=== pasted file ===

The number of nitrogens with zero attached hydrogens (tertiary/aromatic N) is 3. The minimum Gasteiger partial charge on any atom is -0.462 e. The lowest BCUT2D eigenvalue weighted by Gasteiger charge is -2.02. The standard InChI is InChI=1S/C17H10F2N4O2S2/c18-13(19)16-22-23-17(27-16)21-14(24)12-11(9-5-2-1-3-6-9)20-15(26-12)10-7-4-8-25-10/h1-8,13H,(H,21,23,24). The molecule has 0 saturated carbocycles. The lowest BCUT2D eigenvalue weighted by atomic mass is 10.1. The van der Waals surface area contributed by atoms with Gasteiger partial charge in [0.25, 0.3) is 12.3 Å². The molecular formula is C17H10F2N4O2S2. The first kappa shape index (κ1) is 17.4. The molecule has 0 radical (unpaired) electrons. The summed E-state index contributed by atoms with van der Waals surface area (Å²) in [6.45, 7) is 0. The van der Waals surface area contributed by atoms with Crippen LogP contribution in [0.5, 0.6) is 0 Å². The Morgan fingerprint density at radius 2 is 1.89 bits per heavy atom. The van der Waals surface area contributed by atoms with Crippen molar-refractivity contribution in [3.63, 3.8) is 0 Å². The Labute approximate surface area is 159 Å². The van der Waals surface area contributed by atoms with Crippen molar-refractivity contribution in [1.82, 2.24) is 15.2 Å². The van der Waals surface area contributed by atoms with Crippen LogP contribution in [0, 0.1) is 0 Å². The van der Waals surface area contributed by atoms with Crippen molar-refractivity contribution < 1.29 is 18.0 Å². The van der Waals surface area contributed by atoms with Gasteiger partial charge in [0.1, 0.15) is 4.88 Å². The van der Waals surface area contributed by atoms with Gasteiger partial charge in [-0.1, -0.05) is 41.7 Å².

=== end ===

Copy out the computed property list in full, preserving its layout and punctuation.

The number of nitrogens with zero attached hydrogens (tertiary/aromatic N) is 3. The minimum Gasteiger partial charge on any atom is -0.462 e. The lowest BCUT2D eigenvalue weighted by Gasteiger charge is -2.02. The standard InChI is InChI=1S/C17H10F2N4O2S2/c18-13(19)16-22-23-17(27-16)21-14(24)12-11(9-5-2-1-3-6-9)20-15(26-12)10-7-4-8-25-10/h1-8,13H,(H,21,23,24). The molecule has 0 saturated carbocycles. The lowest BCUT2D eigenvalue weighted by atomic mass is 10.1. The van der Waals surface area contributed by atoms with Gasteiger partial charge in [0.25, 0.3) is 12.3 Å². The molecular formula is C17H10F2N4O2S2. The first kappa shape index (κ1) is 17.4. The molecule has 0 radical (unpaired) electrons. The summed E-state index contributed by atoms with van der Waals surface area (Å²) in [6.45, 7) is 0. The van der Waals surface area contributed by atoms with Crippen LogP contribution in [0.5, 0.6) is 0 Å². The Morgan fingerprint density at radius 2 is 1.89 bits per heavy atom. The van der Waals surface area contributed by atoms with Crippen molar-refractivity contribution in [3.63, 3.8) is 0 Å². The Labute approximate surface area is 159 Å². The van der Waals surface area contributed by atoms with Crippen molar-refractivity contribution in [1.82, 2.24) is 15.2 Å². The van der Waals surface area contributed by atoms with Crippen LogP contribution in [0, 0.1) is 0 Å². The van der Waals surface area contributed by atoms with Crippen molar-refractivity contribution < 1.29 is 18.0 Å². The van der Waals surface area contributed by atoms with Gasteiger partial charge in [0.1, 0.15) is 4.88 Å². The van der Waals surface area contributed by atoms with Gasteiger partial charge in [-0.1, -0.05) is 41.7 Å².